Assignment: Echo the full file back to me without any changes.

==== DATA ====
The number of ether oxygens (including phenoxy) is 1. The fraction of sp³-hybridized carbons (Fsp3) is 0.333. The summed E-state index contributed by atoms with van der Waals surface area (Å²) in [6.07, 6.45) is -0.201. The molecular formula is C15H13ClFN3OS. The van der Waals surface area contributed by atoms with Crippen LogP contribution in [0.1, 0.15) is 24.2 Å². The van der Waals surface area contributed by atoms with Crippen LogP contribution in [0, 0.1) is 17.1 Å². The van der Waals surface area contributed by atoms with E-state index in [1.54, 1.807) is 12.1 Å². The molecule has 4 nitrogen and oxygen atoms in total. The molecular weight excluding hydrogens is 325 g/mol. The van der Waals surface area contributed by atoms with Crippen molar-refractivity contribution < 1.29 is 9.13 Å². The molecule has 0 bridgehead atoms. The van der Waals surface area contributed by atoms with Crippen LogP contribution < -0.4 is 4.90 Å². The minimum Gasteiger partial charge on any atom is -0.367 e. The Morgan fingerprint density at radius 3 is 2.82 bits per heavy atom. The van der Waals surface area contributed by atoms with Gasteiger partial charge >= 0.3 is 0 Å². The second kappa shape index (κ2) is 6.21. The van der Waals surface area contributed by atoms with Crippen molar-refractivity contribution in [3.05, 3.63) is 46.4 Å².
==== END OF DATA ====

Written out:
The number of ether oxygens (including phenoxy) is 1. The fraction of sp³-hybridized carbons (Fsp3) is 0.333. The summed E-state index contributed by atoms with van der Waals surface area (Å²) in [6.07, 6.45) is -0.201. The molecular formula is C15H13ClFN3OS. The van der Waals surface area contributed by atoms with Crippen LogP contribution in [0.1, 0.15) is 24.2 Å². The van der Waals surface area contributed by atoms with Crippen LogP contribution in [0, 0.1) is 17.1 Å². The van der Waals surface area contributed by atoms with E-state index in [1.54, 1.807) is 12.1 Å². The molecule has 4 nitrogen and oxygen atoms in total. The molecular weight excluding hydrogens is 325 g/mol. The van der Waals surface area contributed by atoms with Crippen molar-refractivity contribution < 1.29 is 9.13 Å². The molecule has 0 bridgehead atoms. The van der Waals surface area contributed by atoms with Crippen LogP contribution < -0.4 is 4.90 Å². The minimum Gasteiger partial charge on any atom is -0.367 e. The Morgan fingerprint density at radius 3 is 2.82 bits per heavy atom. The van der Waals surface area contributed by atoms with Gasteiger partial charge >= 0.3 is 0 Å². The second kappa shape index (κ2) is 6.21. The van der Waals surface area contributed by atoms with Crippen molar-refractivity contribution in [3.05, 3.63) is 46.4 Å².